(2) the dispute is covered by the scope of the agreement. See 9 U.S.C. sec. 3.
Federal law governs the current dispute as to the scope of the Customer Agreement. Cone Memorial Hosp., 460 U.S. at 24 (FAA creates a "body of substantive law of arbitrability applicable to any arbitration agreement within the coverage of the Act.") Where the dispute concerns an issue of contract, the application of federal law "simply 'comprises generally accepted principles of contract law.'" McPheeters v. McGinn, Smith and Co., Inc., 953 F.2d 771, 772 (2d Cir. 1992) (citations omitted).
In passing the FAA, Congress sought to "reverse centuries of judicial hostility to arbitration agreements . . . [and] place arbitration agreements 'upon the same footing as other contracts.'" Scherk v. Alberto Culver Co., 417 U.S. 506, 510-11, 41 L. Ed. 2d 270, 94 S. Ct. 2449 (1974) (quoting H. R. Rep. No. 96, 68th Cong., 1st Sess. 1, 2 (1924)); see also Shearson/American Express, Inc. v. McMahon, 482 U.S. 220, 225-26, 96 L. Ed. 2d 185, 107 S. Ct. 2332 (1987). There indisputedly exists a liberal federal policy favoring arbitration which has consistently been endorsed by the Supreme Court. See McMahon, 482 U.S. at 226; Mitsubishi v. Soler Chrysler-Plymouth, 473 U.S. 614, 626, 87 L. Ed. 2d 444, 105 S. Ct. 3346 (1985); Cone Memorial Hosp., 460 U.S. at 25. Consequently, when it comes to interpreting arbitration agreements, "as with any other contract, the parties' intentions control, but those intentions are generously construed as to issues of arbitrability." Mitsubishi, 473 U.S. at 626. Doubts concerning the scope of arbitrable issues are to be resolved in favor of arbitration. Cone Memorial Hosp., 460 U.S. at 24-25; Coudert v. Paine Webber, 705 F.2d 78, 81 (2d Cir. 1983).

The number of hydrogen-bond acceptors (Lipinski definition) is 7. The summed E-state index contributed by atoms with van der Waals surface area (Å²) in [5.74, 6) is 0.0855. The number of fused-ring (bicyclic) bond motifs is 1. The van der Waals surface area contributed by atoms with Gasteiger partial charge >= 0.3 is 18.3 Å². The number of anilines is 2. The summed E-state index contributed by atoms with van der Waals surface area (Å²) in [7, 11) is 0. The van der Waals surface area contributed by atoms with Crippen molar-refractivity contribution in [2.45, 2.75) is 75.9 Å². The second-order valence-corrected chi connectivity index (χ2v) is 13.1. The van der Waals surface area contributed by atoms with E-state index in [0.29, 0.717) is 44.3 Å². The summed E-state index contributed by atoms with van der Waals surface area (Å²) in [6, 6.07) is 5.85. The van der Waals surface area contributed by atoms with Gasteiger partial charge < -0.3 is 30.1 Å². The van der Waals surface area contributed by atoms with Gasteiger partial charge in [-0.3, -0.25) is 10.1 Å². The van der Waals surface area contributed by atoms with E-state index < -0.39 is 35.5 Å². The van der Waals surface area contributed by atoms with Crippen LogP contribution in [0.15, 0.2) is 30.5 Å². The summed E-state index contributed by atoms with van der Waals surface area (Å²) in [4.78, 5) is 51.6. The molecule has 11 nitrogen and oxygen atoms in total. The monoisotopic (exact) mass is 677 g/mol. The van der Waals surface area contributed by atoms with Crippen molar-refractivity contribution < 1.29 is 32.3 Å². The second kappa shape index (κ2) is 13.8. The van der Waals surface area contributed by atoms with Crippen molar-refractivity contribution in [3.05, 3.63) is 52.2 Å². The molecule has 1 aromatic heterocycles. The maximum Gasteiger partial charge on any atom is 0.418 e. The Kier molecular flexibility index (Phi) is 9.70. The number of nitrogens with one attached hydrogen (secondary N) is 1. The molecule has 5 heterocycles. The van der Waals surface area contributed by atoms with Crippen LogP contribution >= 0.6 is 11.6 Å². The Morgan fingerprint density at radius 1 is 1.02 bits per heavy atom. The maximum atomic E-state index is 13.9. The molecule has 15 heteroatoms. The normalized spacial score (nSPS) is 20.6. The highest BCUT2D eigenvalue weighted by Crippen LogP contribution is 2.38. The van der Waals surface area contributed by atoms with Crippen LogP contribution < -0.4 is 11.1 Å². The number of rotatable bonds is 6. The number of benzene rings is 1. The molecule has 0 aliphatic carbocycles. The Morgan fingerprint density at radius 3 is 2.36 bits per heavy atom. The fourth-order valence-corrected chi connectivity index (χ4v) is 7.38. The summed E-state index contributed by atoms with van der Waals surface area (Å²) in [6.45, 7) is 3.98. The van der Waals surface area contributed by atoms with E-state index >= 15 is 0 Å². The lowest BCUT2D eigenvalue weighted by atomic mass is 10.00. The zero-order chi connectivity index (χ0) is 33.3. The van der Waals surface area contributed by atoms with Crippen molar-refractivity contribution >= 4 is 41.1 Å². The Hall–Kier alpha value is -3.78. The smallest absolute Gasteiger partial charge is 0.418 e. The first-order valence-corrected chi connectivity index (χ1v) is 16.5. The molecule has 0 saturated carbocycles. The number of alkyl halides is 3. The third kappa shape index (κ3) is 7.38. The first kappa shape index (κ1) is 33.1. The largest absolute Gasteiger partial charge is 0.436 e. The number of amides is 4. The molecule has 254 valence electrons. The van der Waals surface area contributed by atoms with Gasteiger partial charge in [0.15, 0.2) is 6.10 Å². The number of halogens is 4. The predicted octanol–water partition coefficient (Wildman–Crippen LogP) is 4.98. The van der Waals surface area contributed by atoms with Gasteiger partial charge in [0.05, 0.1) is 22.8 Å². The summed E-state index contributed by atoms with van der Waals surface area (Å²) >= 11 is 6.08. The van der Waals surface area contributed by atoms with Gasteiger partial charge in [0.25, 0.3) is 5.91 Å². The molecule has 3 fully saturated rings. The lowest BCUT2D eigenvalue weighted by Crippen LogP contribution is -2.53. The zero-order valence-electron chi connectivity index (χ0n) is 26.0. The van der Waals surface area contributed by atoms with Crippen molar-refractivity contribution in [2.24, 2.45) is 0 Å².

Here, petitioners seek to compel arbitration of respondent's charges though they are not signatories to the Customer Agreement. As with any other contract, a contract containing an arbitration provision may be binding on non-signatories where that was the parties' intent. See McPheeters, 953 F.2d at 772. The relevant inquiry, then, is whether petitioners and respondent agreed to arbitrate, under general principles of contract construction; that is, did W.J. Nolan and Midway intend to submit their disputes to arbitration. Petitioners argue that they did and we agree.